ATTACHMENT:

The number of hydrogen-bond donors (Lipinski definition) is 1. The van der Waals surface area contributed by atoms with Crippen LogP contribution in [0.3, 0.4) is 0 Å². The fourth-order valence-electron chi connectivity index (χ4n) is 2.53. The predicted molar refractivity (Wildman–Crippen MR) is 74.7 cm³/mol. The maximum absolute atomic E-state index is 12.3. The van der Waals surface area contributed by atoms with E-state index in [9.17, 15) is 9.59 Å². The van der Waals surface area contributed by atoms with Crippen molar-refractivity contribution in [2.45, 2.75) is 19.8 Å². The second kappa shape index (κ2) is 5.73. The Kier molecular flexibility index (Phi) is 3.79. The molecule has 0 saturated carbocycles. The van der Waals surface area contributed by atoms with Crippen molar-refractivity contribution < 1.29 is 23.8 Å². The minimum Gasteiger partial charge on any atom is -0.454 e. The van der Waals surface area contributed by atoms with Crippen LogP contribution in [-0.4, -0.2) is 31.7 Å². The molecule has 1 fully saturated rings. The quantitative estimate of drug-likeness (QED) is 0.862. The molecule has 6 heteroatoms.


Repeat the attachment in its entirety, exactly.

The number of hydrogen-bond donors (Lipinski definition) is 1. The van der Waals surface area contributed by atoms with Crippen LogP contribution in [0.3, 0.4) is 0 Å². The fourth-order valence-electron chi connectivity index (χ4n) is 2.53. The predicted molar refractivity (Wildman–Crippen MR) is 74.7 cm³/mol. The maximum absolute atomic E-state index is 12.3. The van der Waals surface area contributed by atoms with E-state index in [9.17, 15) is 9.59 Å². The van der Waals surface area contributed by atoms with Crippen molar-refractivity contribution in [2.45, 2.75) is 19.8 Å². The second kappa shape index (κ2) is 5.73. The Kier molecular flexibility index (Phi) is 3.79. The molecule has 0 saturated carbocycles. The van der Waals surface area contributed by atoms with Crippen molar-refractivity contribution < 1.29 is 23.8 Å². The minimum Gasteiger partial charge on any atom is -0.454 e. The van der Waals surface area contributed by atoms with Crippen LogP contribution in [-0.4, -0.2) is 31.7 Å². The molecule has 1 fully saturated rings. The quantitative estimate of drug-likeness (QED) is 0.862. The molecule has 6 heteroatoms.